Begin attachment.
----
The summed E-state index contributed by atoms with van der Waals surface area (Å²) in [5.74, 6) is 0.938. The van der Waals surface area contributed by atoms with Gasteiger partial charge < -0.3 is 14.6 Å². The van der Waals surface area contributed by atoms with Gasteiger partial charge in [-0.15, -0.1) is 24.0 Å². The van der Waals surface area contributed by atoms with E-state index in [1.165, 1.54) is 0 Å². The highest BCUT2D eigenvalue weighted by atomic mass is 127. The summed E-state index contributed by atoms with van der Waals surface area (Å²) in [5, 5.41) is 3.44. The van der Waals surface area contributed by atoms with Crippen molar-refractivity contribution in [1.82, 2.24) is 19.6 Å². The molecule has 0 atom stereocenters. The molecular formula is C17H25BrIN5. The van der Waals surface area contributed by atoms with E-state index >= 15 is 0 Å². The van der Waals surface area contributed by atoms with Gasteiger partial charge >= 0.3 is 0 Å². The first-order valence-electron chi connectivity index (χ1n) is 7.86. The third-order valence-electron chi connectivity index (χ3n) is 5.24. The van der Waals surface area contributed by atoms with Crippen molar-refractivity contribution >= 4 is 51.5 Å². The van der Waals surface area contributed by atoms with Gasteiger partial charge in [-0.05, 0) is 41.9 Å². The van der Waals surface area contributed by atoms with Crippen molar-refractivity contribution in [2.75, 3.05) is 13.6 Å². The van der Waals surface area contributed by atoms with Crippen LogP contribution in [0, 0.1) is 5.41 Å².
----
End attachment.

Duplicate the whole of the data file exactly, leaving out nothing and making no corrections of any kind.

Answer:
The summed E-state index contributed by atoms with van der Waals surface area (Å²) in [5.74, 6) is 0.938. The van der Waals surface area contributed by atoms with Gasteiger partial charge < -0.3 is 14.6 Å². The van der Waals surface area contributed by atoms with Gasteiger partial charge in [-0.15, -0.1) is 24.0 Å². The van der Waals surface area contributed by atoms with E-state index in [1.165, 1.54) is 0 Å². The highest BCUT2D eigenvalue weighted by atomic mass is 127. The summed E-state index contributed by atoms with van der Waals surface area (Å²) in [5, 5.41) is 3.44. The van der Waals surface area contributed by atoms with Crippen molar-refractivity contribution in [1.82, 2.24) is 19.6 Å². The molecule has 0 atom stereocenters. The molecular formula is C17H25BrIN5. The van der Waals surface area contributed by atoms with E-state index >= 15 is 0 Å². The van der Waals surface area contributed by atoms with Gasteiger partial charge >= 0.3 is 0 Å². The first-order valence-electron chi connectivity index (χ1n) is 7.86. The third-order valence-electron chi connectivity index (χ3n) is 5.24. The van der Waals surface area contributed by atoms with Crippen molar-refractivity contribution >= 4 is 51.5 Å². The van der Waals surface area contributed by atoms with Gasteiger partial charge in [-0.05, 0) is 41.9 Å². The van der Waals surface area contributed by atoms with Crippen molar-refractivity contribution in [2.75, 3.05) is 13.6 Å². The van der Waals surface area contributed by atoms with Crippen LogP contribution in [0, 0.1) is 5.41 Å².